In his statement, Mr. Cook called the court order an “unprecedented step” by the federal government. “We oppose this order, which has implications far beyond the legal case at hand,” he wrote. . . .Here is a fundamental question to put to everyone in our democratic society: do citizens have a right to private communications, or not? Because as Cook says, it is very difficult to design a security system that is robust in most ways but easy to crack when the government wants to do it. Security that is very effective against hackers and Chinese agents would also be very effective against the NSA. What do we care more about?
The F.B.I. said its experts had been unable to access data on the iPhone 5c and that only Apple could bypass its security features. F.B.I. experts have said they risk losing the data permanently after 10 failed attempts to enter the password because of the phone’s security features.
The Justice Department had secured a search warrant for the phone, owned by Mr. Farook’s former employer, the San Bernardino County Department of Public Health, which consented to the search. Because Apple declined to voluntarily provide, in essence, the “keys” to its encryption technology, federal prosecutors said they saw little choice but to get a judge to compel Apple’s assistance.
Mr. Cook said the order amounted to creating a “back door” to bypass Apple’s strong encryption standards — “something we simply do not have, and something we consider too dangerous to create.”
In 2014, Apple and Google — whose operating systems are used in 96 percent of smartphones worldwide — announced that they had re-engineered their software with “full-disk” encryption, and could no longer unlock their own products as a result.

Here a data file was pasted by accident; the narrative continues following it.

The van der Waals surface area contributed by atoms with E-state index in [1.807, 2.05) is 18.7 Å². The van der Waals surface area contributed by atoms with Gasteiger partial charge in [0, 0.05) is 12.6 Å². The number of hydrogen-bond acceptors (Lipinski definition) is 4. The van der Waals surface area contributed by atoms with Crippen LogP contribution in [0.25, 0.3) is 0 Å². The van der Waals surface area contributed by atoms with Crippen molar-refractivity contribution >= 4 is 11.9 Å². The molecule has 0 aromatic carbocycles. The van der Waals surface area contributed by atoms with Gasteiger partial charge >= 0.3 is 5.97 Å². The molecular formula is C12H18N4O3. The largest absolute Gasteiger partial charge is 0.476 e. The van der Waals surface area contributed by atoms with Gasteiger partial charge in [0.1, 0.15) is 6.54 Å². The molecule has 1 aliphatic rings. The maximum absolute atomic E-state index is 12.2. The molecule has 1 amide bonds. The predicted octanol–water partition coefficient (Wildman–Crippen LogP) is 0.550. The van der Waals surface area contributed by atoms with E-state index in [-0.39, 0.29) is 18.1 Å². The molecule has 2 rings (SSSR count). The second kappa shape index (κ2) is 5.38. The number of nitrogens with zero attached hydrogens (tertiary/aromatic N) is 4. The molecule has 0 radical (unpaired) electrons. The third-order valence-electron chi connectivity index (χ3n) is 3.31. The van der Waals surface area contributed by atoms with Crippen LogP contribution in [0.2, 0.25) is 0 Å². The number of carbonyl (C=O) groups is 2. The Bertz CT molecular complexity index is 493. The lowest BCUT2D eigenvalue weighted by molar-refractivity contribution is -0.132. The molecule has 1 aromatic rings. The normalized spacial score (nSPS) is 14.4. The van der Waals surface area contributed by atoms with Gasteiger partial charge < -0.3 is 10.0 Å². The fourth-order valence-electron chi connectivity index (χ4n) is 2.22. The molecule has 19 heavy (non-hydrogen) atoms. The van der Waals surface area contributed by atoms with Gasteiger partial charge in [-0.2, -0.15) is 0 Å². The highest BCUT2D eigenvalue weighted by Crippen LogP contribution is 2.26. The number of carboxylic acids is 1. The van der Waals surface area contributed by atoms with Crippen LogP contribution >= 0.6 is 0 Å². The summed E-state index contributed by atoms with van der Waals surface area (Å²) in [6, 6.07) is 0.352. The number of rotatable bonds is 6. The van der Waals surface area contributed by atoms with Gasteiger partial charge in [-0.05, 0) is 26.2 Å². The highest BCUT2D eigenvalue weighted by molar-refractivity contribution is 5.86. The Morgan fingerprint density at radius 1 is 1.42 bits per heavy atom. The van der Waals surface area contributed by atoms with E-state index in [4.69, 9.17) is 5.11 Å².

That set up a confrontation with police and prosecutors, who want the companies to build, in essence, a master key that can be used to get around the encryption. The technology companies say that creating such a master key would have disastrous consequences for privacy.
“The F.B.I. may use different words to describe this tool, but make no mistake: Building a version of iOS that bypasses security in this way would undeniably create a back door,” Mr. Cook wrote. “And while the government may argue that its use would be limited to this case, there is no way to guarantee such control.”
The Justice Department has asked Congress for guidance on exactly this point, but Congress has not taken up the problem. I suppose that is both because it is a hard problem and because whatever they do will piss off a highly motivated group of voters.
My guess is that we will eventually decide that unbreakable security is just too dangerous for wide distribution, and we will require that common security software have back doors. But this is a problem we should face as a society, not leave to the action of a single Federal judge.